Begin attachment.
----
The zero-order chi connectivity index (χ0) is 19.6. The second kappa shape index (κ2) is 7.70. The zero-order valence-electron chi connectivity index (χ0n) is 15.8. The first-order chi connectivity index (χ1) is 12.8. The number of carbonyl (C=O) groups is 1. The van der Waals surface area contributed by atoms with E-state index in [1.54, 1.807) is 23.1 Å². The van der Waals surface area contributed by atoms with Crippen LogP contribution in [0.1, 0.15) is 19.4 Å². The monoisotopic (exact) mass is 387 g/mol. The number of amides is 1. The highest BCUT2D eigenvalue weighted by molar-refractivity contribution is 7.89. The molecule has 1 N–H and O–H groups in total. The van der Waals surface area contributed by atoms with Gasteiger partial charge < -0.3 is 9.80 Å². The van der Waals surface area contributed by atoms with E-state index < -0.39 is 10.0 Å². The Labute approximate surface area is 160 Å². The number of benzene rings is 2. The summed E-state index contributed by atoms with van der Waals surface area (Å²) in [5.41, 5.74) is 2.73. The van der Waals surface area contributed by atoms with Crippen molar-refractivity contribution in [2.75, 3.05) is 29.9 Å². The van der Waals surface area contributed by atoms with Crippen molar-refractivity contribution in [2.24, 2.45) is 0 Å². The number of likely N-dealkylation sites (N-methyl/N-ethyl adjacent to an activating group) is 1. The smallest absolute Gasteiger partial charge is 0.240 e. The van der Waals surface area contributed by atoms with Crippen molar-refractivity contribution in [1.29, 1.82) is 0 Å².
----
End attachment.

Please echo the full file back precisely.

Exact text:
The zero-order chi connectivity index (χ0) is 19.6. The second kappa shape index (κ2) is 7.70. The zero-order valence-electron chi connectivity index (χ0n) is 15.8. The first-order chi connectivity index (χ1) is 12.8. The number of carbonyl (C=O) groups is 1. The van der Waals surface area contributed by atoms with E-state index in [1.54, 1.807) is 23.1 Å². The van der Waals surface area contributed by atoms with Crippen LogP contribution in [0.1, 0.15) is 19.4 Å². The monoisotopic (exact) mass is 387 g/mol. The number of amides is 1. The highest BCUT2D eigenvalue weighted by molar-refractivity contribution is 7.89. The molecule has 1 N–H and O–H groups in total. The van der Waals surface area contributed by atoms with Gasteiger partial charge < -0.3 is 9.80 Å². The van der Waals surface area contributed by atoms with E-state index < -0.39 is 10.0 Å². The Labute approximate surface area is 160 Å². The number of benzene rings is 2. The summed E-state index contributed by atoms with van der Waals surface area (Å²) in [5.41, 5.74) is 2.73. The van der Waals surface area contributed by atoms with Crippen molar-refractivity contribution in [2.75, 3.05) is 29.9 Å². The van der Waals surface area contributed by atoms with Crippen molar-refractivity contribution in [2.24, 2.45) is 0 Å². The number of likely N-dealkylation sites (N-methyl/N-ethyl adjacent to an activating group) is 1. The smallest absolute Gasteiger partial charge is 0.240 e. The van der Waals surface area contributed by atoms with Crippen molar-refractivity contribution in [1.29, 1.82) is 0 Å².